The introduction of cashless policies is a wonderful thing, but it has been used by scammers to swindle consumers and steal their money. It has recently gotten worse, given the ongoing implementation of the Naira redesign strategy.
Nigerians now have restricted access to cash. Mobile transfers have only been utilized as a last option. In the previous two weeks, the amount of transactions through this channel has been tremendous.
The emergence of bogus credit warnings is a problem with mobile money transfers using USSD codes or banking apps. There is also the issue of not receiving credit alerts as a result of network faults.
Cashless Nigeria is a program implemented by the Central Bank of Nigeria in 2012 to reduce excesses in cash handling in the Nigerian federation.
It imposed cash handling fees on daily withdrawals of more than N500,000 for individuals and N3,000,000 for corporations (N3,000,000.00).
False transfer alerts, which can be transmitted via text messages, emails, and mobile banking apps, are unfortunately frequent in Nigeria.
Scammers utilize fake notifications to fool victims into thinking they’ve received a payment, then demand that products or services be supplied before the payment clears.
As a result, the victim may lose their goods or services without receiving payment.
However, here are the common ways to spot a fake money transfer:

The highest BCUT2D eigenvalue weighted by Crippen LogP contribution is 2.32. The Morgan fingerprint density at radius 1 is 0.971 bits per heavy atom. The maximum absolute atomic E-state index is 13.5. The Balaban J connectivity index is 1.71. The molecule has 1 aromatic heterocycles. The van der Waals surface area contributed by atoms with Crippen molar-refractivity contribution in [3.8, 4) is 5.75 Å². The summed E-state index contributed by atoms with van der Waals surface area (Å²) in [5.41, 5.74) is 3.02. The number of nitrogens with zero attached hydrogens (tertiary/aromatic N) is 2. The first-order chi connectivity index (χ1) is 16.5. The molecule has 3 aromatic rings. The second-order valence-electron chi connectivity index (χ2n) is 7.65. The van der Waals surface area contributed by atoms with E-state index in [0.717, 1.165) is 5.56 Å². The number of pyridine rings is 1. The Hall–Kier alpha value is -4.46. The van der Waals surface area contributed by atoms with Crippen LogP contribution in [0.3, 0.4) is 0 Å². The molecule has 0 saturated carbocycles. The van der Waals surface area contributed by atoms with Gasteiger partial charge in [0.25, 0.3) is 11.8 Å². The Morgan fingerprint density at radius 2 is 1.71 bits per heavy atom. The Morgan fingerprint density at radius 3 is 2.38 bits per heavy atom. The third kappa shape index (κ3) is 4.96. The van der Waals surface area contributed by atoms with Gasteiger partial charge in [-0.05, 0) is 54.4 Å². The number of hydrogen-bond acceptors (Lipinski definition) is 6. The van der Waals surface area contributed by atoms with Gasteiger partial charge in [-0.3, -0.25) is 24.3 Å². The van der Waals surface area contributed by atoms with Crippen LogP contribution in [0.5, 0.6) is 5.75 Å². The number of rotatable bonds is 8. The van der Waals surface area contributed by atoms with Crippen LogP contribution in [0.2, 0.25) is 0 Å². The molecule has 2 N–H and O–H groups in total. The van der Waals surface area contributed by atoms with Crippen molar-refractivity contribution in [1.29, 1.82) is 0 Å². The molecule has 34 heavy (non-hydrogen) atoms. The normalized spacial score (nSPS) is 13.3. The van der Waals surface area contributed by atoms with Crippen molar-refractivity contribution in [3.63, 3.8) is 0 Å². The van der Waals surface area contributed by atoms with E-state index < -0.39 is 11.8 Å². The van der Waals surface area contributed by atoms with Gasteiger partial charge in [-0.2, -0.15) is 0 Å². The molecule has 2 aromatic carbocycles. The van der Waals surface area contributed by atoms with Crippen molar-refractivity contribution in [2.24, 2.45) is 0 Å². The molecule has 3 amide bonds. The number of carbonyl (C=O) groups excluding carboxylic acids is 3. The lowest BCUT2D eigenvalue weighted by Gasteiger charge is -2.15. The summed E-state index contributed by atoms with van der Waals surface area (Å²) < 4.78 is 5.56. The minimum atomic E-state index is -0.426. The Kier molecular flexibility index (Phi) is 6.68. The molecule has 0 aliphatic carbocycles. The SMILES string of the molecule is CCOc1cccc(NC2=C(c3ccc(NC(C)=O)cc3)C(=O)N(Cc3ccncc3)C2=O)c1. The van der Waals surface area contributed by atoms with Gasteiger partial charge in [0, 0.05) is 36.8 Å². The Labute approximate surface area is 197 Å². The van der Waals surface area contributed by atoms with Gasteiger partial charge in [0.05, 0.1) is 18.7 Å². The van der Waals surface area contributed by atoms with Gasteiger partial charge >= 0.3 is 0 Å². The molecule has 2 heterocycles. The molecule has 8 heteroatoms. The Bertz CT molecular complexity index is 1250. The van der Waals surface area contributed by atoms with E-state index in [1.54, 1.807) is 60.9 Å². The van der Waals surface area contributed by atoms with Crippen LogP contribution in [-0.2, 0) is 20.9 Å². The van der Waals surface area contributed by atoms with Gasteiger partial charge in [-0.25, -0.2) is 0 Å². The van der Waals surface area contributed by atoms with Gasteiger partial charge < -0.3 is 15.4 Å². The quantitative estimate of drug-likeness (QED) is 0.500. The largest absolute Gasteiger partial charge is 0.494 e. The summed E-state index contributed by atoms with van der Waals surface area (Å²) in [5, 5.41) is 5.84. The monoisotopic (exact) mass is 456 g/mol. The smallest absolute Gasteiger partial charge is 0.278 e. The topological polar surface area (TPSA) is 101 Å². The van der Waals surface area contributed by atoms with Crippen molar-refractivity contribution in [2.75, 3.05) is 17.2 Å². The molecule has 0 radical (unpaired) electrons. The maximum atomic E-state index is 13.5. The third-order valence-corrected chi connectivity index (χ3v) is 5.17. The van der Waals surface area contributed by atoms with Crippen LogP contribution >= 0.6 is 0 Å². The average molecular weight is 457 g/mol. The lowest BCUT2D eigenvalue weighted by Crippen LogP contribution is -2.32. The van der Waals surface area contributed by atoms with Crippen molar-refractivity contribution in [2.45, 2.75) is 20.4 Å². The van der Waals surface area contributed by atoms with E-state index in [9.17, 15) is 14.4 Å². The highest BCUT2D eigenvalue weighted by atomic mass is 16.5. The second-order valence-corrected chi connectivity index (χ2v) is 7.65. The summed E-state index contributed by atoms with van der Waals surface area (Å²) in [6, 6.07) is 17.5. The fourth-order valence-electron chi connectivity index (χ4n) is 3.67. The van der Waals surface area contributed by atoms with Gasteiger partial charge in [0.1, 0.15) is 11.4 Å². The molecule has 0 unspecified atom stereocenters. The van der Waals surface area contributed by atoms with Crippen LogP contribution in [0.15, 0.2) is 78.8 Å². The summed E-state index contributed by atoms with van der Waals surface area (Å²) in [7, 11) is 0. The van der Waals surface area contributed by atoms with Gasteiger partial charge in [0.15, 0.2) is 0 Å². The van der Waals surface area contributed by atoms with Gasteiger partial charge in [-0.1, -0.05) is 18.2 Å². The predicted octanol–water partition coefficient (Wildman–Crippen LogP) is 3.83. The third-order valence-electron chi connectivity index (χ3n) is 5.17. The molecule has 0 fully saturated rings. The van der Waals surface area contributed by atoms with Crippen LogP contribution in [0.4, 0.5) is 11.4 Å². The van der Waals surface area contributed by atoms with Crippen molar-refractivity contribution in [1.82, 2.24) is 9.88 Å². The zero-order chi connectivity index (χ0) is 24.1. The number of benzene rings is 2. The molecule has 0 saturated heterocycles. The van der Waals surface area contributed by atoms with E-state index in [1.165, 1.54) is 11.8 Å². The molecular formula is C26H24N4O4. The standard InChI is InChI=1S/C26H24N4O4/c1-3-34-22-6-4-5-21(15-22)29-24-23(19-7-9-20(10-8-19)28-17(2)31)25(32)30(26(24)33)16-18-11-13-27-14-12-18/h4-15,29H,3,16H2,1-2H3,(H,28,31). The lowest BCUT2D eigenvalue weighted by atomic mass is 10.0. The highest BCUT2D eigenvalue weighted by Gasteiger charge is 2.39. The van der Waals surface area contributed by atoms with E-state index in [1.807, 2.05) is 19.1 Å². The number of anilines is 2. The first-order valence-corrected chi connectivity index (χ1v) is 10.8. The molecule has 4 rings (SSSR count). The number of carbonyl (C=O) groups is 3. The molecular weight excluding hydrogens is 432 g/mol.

- Examine the sender’s email or phone number. Scammers frequently use fake email addresses or phone numbers that look exactly like legitimate ones, so double-check the sender’s information.
- Check for spelling and grammar errors. Genuine banks and financial institutions typically have stringent quality control procedures in place, and their communications are unlikely to contain obvious errors.
- Check with the sender to confirm the transaction. If you receive a money transfer alert from someone you know, call or message them to confirm that the transfer was initiated by them.
- Don’t click on any links or download any attachments. Scammers may include malicious links or attachments in their fake alerts that can install malware on your device or steal your personal information.
- Check your account balance. If you receive a money transfer alert but your account balance doesn’t reflect the transfer, it’s likely a fake.
- Be cautious with urgent requests. Scammers may try to put you under pressure to act immediately, but legitimate money transfers typically take a few business days to process.
- Use reliable sources. If you have any doubts about the legitimacy of a money transfer alert, contact your bank or financial institution directly using a phone number or email address from their official website.